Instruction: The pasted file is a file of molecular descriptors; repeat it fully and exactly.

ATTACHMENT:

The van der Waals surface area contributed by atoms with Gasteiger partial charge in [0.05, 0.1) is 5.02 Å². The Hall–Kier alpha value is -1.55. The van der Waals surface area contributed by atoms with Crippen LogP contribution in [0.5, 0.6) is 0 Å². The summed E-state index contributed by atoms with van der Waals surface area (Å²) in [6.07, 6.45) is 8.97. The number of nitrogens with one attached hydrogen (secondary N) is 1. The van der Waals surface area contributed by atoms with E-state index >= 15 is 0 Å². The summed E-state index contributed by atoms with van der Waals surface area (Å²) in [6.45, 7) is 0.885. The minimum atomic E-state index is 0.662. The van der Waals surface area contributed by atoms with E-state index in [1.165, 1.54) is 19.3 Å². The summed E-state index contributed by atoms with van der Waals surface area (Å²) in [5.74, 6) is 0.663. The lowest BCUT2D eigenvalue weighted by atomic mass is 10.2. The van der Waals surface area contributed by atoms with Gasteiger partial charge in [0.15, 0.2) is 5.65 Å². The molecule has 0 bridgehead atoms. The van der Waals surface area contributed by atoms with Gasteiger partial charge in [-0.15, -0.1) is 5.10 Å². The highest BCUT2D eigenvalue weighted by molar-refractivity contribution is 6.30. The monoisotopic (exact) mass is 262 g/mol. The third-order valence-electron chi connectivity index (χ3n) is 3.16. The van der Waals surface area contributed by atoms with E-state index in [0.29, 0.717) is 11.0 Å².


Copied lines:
The van der Waals surface area contributed by atoms with Gasteiger partial charge in [0.05, 0.1) is 5.02 Å². The Hall–Kier alpha value is -1.55. The van der Waals surface area contributed by atoms with Crippen LogP contribution in [0.5, 0.6) is 0 Å². The summed E-state index contributed by atoms with van der Waals surface area (Å²) in [6.07, 6.45) is 8.97. The number of nitrogens with one attached hydrogen (secondary N) is 1. The van der Waals surface area contributed by atoms with E-state index >= 15 is 0 Å². The summed E-state index contributed by atoms with van der Waals surface area (Å²) in [6.45, 7) is 0.885. The minimum atomic E-state index is 0.662. The van der Waals surface area contributed by atoms with E-state index in [1.165, 1.54) is 19.3 Å². The summed E-state index contributed by atoms with van der Waals surface area (Å²) in [5.74, 6) is 0.663. The lowest BCUT2D eigenvalue weighted by atomic mass is 10.2. The van der Waals surface area contributed by atoms with Gasteiger partial charge in [0.15, 0.2) is 5.65 Å². The molecule has 0 bridgehead atoms. The van der Waals surface area contributed by atoms with Gasteiger partial charge in [-0.15, -0.1) is 5.10 Å². The highest BCUT2D eigenvalue weighted by molar-refractivity contribution is 6.30. The monoisotopic (exact) mass is 262 g/mol. The third-order valence-electron chi connectivity index (χ3n) is 3.16. The van der Waals surface area contributed by atoms with E-state index in [0.29, 0.717) is 11.0 Å².